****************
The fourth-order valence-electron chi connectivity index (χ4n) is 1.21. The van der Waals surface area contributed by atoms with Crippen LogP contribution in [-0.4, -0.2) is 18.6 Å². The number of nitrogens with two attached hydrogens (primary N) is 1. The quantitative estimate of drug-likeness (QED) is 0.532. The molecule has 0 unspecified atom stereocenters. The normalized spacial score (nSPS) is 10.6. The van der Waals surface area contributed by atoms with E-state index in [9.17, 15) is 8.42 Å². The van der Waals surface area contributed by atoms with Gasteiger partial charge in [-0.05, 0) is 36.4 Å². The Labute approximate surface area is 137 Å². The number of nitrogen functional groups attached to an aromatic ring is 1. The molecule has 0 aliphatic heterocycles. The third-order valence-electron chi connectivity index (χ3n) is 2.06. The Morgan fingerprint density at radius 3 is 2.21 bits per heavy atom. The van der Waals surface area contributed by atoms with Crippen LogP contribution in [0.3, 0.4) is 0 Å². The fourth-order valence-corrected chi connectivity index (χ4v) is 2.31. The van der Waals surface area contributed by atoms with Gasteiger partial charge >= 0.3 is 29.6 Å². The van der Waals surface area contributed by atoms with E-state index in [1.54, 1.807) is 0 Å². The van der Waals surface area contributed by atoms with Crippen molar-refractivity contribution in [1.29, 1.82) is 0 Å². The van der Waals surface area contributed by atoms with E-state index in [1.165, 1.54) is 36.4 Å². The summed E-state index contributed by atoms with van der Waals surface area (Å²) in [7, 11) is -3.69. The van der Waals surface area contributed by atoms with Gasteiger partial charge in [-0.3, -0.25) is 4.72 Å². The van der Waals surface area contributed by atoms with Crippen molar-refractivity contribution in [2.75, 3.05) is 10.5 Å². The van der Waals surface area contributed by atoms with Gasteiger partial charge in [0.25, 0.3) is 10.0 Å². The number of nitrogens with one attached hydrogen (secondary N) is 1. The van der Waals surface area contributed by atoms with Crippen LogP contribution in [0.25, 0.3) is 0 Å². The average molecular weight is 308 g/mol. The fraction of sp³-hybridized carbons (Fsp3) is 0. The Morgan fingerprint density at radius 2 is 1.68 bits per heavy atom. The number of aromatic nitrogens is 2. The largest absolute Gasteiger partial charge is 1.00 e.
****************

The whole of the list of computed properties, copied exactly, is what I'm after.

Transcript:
The fourth-order valence-electron chi connectivity index (χ4n) is 1.21. The van der Waals surface area contributed by atoms with Crippen LogP contribution in [-0.4, -0.2) is 18.6 Å². The number of nitrogens with two attached hydrogens (primary N) is 1. The quantitative estimate of drug-likeness (QED) is 0.532. The molecule has 0 unspecified atom stereocenters. The normalized spacial score (nSPS) is 10.6. The van der Waals surface area contributed by atoms with E-state index in [9.17, 15) is 8.42 Å². The van der Waals surface area contributed by atoms with Gasteiger partial charge in [-0.05, 0) is 36.4 Å². The Labute approximate surface area is 137 Å². The number of nitrogen functional groups attached to an aromatic ring is 1. The molecule has 0 aliphatic heterocycles. The third-order valence-electron chi connectivity index (χ3n) is 2.06. The Morgan fingerprint density at radius 3 is 2.21 bits per heavy atom. The van der Waals surface area contributed by atoms with Crippen LogP contribution in [0.3, 0.4) is 0 Å². The fourth-order valence-corrected chi connectivity index (χ4v) is 2.31. The van der Waals surface area contributed by atoms with Gasteiger partial charge >= 0.3 is 29.6 Å². The van der Waals surface area contributed by atoms with E-state index in [1.54, 1.807) is 0 Å². The van der Waals surface area contributed by atoms with Crippen molar-refractivity contribution in [1.29, 1.82) is 0 Å². The van der Waals surface area contributed by atoms with E-state index in [1.165, 1.54) is 36.4 Å². The summed E-state index contributed by atoms with van der Waals surface area (Å²) in [7, 11) is -3.69. The van der Waals surface area contributed by atoms with Gasteiger partial charge in [-0.3, -0.25) is 4.72 Å². The van der Waals surface area contributed by atoms with Crippen molar-refractivity contribution in [2.75, 3.05) is 10.5 Å². The van der Waals surface area contributed by atoms with Gasteiger partial charge in [0.25, 0.3) is 10.0 Å². The number of nitrogens with one attached hydrogen (secondary N) is 1. The van der Waals surface area contributed by atoms with Crippen LogP contribution in [0.25, 0.3) is 0 Å². The average molecular weight is 308 g/mol. The fraction of sp³-hybridized carbons (Fsp3) is 0. The Morgan fingerprint density at radius 2 is 1.68 bits per heavy atom. The number of aromatic nitrogens is 2. The largest absolute Gasteiger partial charge is 1.00 e.